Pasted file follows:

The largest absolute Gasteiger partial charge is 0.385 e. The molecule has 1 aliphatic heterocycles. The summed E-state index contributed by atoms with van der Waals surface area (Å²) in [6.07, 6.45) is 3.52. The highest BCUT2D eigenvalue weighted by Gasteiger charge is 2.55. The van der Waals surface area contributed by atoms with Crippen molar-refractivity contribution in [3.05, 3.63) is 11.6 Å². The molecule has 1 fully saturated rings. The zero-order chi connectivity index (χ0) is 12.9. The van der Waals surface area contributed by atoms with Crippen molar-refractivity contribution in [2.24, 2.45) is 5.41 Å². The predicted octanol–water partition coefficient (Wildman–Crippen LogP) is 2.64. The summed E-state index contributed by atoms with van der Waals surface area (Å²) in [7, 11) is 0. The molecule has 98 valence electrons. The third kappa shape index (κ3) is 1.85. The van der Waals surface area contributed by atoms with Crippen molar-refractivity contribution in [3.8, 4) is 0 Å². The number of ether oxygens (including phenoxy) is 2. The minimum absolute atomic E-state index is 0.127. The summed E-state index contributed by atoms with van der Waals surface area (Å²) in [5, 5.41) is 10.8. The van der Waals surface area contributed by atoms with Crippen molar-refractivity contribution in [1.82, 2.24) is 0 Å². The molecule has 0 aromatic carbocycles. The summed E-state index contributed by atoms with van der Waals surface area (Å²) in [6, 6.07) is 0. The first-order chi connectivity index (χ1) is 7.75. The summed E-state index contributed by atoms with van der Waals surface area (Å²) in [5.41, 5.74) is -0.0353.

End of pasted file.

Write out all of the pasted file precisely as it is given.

The largest absolute Gasteiger partial charge is 0.385 e. The molecule has 1 aliphatic heterocycles. The summed E-state index contributed by atoms with van der Waals surface area (Å²) in [6.07, 6.45) is 3.52. The highest BCUT2D eigenvalue weighted by Gasteiger charge is 2.55. The van der Waals surface area contributed by atoms with Crippen molar-refractivity contribution in [3.05, 3.63) is 11.6 Å². The molecule has 1 fully saturated rings. The zero-order chi connectivity index (χ0) is 12.9. The van der Waals surface area contributed by atoms with Crippen molar-refractivity contribution in [2.24, 2.45) is 5.41 Å². The predicted octanol–water partition coefficient (Wildman–Crippen LogP) is 2.64. The summed E-state index contributed by atoms with van der Waals surface area (Å²) in [7, 11) is 0. The molecule has 98 valence electrons. The third kappa shape index (κ3) is 1.85. The van der Waals surface area contributed by atoms with Crippen molar-refractivity contribution in [3.8, 4) is 0 Å². The number of ether oxygens (including phenoxy) is 2. The minimum absolute atomic E-state index is 0.127. The summed E-state index contributed by atoms with van der Waals surface area (Å²) in [5, 5.41) is 10.8. The van der Waals surface area contributed by atoms with Crippen molar-refractivity contribution in [1.82, 2.24) is 0 Å². The molecule has 0 aromatic carbocycles. The summed E-state index contributed by atoms with van der Waals surface area (Å²) in [6, 6.07) is 0. The first-order chi connectivity index (χ1) is 7.75. The summed E-state index contributed by atoms with van der Waals surface area (Å²) in [5.41, 5.74) is -0.0353.